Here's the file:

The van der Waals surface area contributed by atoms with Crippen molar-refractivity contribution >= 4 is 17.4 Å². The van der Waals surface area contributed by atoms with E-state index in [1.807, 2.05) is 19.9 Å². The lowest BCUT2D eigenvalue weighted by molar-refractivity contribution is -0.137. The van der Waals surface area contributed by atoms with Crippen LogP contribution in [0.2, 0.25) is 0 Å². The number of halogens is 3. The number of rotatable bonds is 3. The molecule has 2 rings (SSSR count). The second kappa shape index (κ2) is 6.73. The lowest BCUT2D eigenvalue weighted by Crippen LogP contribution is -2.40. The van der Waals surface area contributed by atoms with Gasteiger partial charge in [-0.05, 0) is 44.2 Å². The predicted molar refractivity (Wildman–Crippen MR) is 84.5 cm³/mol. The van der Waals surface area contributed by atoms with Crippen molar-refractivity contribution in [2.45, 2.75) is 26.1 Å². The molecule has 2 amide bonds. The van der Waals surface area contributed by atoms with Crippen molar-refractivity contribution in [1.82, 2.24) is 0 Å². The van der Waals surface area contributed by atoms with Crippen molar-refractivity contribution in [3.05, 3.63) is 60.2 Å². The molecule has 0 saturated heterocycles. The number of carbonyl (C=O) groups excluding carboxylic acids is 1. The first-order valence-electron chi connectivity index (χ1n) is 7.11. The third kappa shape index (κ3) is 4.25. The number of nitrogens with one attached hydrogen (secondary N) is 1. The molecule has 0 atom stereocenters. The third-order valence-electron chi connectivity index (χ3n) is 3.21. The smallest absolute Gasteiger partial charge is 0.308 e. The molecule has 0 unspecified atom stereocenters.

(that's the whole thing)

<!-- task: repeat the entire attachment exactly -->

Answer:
The van der Waals surface area contributed by atoms with Crippen molar-refractivity contribution >= 4 is 17.4 Å². The van der Waals surface area contributed by atoms with E-state index in [1.807, 2.05) is 19.9 Å². The lowest BCUT2D eigenvalue weighted by molar-refractivity contribution is -0.137. The van der Waals surface area contributed by atoms with Crippen LogP contribution in [0.2, 0.25) is 0 Å². The number of halogens is 3. The number of rotatable bonds is 3. The molecule has 2 rings (SSSR count). The second kappa shape index (κ2) is 6.73. The lowest BCUT2D eigenvalue weighted by Crippen LogP contribution is -2.40. The van der Waals surface area contributed by atoms with Gasteiger partial charge in [-0.05, 0) is 44.2 Å². The predicted molar refractivity (Wildman–Crippen MR) is 84.5 cm³/mol. The van der Waals surface area contributed by atoms with Crippen molar-refractivity contribution in [2.45, 2.75) is 26.1 Å². The molecule has 2 amide bonds. The van der Waals surface area contributed by atoms with Crippen molar-refractivity contribution in [1.82, 2.24) is 0 Å². The van der Waals surface area contributed by atoms with Crippen molar-refractivity contribution in [3.05, 3.63) is 60.2 Å². The molecule has 0 saturated heterocycles. The number of carbonyl (C=O) groups excluding carboxylic acids is 1. The first-order valence-electron chi connectivity index (χ1n) is 7.11. The third kappa shape index (κ3) is 4.25. The number of nitrogens with one attached hydrogen (secondary N) is 1. The molecule has 0 atom stereocenters. The third-order valence-electron chi connectivity index (χ3n) is 3.21. The smallest absolute Gasteiger partial charge is 0.308 e. The molecule has 0 unspecified atom stereocenters.